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We stopped at a small ramen place for lunch. Since we were in Tokushima, it would be crazy not to try their famous ramen. Meagan and I tried their Tokushima special ramen and gyozas. The ramen was skinnier than the typical ramen, but the thick slab of delicious, juicy pork still remained the same. Such a nice day for a hot soupy noodles on a rainy day.

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As we walked out the door, a dark, ominous rain cloud hovered over us, and it poured... HARD. We drove through the rain, went through as many temples as we can, and enjoyed the cherry blossoms throughout the way. It got to the point where we couldn't even light our incense or candles. The weather was wacky - a mix of rain, sun, rain, dark clouds, rain, sun, and more rain.

While going to temple 22, we made a quick break to buy snacks at a farmer's market. We got a bag of kiwis for 100 yen and bananas for 80 yen! What a deal! The rain finally stopped and the sun was starting to peek out. We went to get some ice cream while watching the blooming sakura trees - my very first hanami.

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Afterwards, we drove our way to a nearby dormitory for henros. A clean tatami room equipped with a television and heater all for 1500 yen per person if we had our sleeping bags. There was a washing machine and dryer, but we were cheap henros and decided to hand wash and air dry our clothes. I made the mistake of washing all my clothes including my sweat pants. My hands were burning by the time I finished squeezing every last drop of water from my drenched clothes. The henro way of living.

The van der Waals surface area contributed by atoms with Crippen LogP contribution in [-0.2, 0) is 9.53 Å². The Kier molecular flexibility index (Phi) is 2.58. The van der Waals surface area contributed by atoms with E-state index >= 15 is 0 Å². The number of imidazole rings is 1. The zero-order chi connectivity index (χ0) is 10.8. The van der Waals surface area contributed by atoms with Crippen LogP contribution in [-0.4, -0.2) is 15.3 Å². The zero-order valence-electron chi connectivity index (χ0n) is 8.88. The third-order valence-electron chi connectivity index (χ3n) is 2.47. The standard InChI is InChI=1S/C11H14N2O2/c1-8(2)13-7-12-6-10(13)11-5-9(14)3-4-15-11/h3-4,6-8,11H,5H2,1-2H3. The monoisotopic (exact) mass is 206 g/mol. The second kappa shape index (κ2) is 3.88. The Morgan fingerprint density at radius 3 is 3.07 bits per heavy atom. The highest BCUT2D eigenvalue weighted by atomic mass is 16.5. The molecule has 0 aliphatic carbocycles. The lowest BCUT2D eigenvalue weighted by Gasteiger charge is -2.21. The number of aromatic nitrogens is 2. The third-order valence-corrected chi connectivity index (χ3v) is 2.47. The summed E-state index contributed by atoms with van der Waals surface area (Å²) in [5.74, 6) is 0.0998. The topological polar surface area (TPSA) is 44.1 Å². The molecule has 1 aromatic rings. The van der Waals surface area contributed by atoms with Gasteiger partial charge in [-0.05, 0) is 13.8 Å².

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Since there was no food avaliable in the dorms, wge drove to a nearby convinient store to get food - ramen, cream-filled buns, and mitarashi dango. It's not a healthy, balanced meal, but stingy henros do not complain. Before we ate, we went into the onsen and relaxed in the hot water. Afterwards, my sister and I ate the buns and dango, and saved our ramen for later. We fell asleep while watching random television shows. Junya went out to take a breather, but was dragged by some older men to a few drinks with them. Poor guy.

KEY NOTES:
1) When Japan rains, it rains HARD.
2) Men in Japan love to smoke and drink. The only time when they can relax and release their stress is through sake.
3) Convinient stores are everywhere... even up in the mountains.

Posted by thewongway 09:16 Archived in Japan Tagged japan tokushima Comments (0)

The Relaxed Henros - Seeing Life The Naruto Way

Day 12 - Naruto

sunny 22 °C

Temple 1-11

We woke up at 8:00 and slept for 7 hours, which was the most we have slept this past week. After a cheap and quick breakfast at a nearby convenient store, we started our pilgrimage. Temples 1 to 10 are all located in close proximity, so we finished all those by noon. The sakura buds have just started blooming; I can't wait to see it in full bloom.